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Published on Thursday, July 11, 2019

Lawyers claim families of 737 crash victims were 'cheated' out of compensation

Investigators for BBC Panorama have been told relatives of the victims in last year's Lion Air Boeing 737 Max crash were cheated out of compensation.

Lawyers told the programme that many families were talked into signing papers preventing them from taking legal action against Boeing in US courts.

Within weeks of the Indonesia crash, in which all 189 passengers and crew were killed, relatives were offered compensation by insurance lawyers.

To access the money, families were told they had to sign agreements that would prevent them from taking future legal action against Boeing or the airline.

Around 50 families are believed to have signed and will receive compensation of just under £74,000 each. Under Indonesian law the families are automatically entitled to £71,000 compensation.

Sanjiv Singh, an American lawyer representing some of the families, told the BBC relatives were potentially entitled to millions of dollars in compensation.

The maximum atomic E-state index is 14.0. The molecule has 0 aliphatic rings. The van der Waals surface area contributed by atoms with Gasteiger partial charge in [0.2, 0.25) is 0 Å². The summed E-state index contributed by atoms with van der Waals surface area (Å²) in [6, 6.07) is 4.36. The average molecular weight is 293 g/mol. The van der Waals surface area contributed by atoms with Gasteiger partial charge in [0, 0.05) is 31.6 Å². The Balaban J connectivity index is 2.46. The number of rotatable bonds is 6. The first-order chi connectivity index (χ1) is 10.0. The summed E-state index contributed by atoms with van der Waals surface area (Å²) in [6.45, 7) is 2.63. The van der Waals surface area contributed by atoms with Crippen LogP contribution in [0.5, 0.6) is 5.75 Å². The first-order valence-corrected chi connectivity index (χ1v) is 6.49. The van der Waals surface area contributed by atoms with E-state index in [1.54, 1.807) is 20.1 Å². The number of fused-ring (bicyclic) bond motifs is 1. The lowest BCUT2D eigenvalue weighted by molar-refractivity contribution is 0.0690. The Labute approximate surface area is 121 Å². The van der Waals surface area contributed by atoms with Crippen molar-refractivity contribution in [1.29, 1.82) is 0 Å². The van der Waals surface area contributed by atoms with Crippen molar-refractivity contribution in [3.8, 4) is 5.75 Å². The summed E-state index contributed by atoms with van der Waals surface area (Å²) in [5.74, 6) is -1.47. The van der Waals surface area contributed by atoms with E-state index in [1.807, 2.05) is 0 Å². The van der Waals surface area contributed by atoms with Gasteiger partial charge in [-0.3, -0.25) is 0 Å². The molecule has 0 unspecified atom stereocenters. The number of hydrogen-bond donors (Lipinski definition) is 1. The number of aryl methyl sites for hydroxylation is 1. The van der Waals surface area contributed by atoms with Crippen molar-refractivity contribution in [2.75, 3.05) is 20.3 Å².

The BBC said Boeing declined to comment specifically on the agreements but issued a general statement which said: "Boeing truly regrets the loss of life and will continue to work with communities, customers and the aviation industry to help with the healing process.

"The insurers for Boeing are in discussions with other insurers around the world, as is typical and customary in circumstances such as these."

The BBC said the lead insurer for both the airline and Boeing is UK-based firm Global Aerospace, which disputed the allegations but declined to comment on the specifics due to client confidentiality.

It said it is common for aviation insurers to insure more than one party that is involved in some way in an accident.

It told the BBC: "Global Aerospace, in accordance with industry best practice, strictly divides responsibility for the handling of different clients to ensure that they are each represented separately and that no inappropriate sharing of information takes place in the handling of any claims that may occur."

It said it was standard practice when settling claims to release the airline and plane manufacturers from future claims.

Earlier this month, Boeing said it would give $100 million to help the communities affected by the Lion Air crash and the second 737 MAX crash in Ethiopia in April, which killed 157 people.

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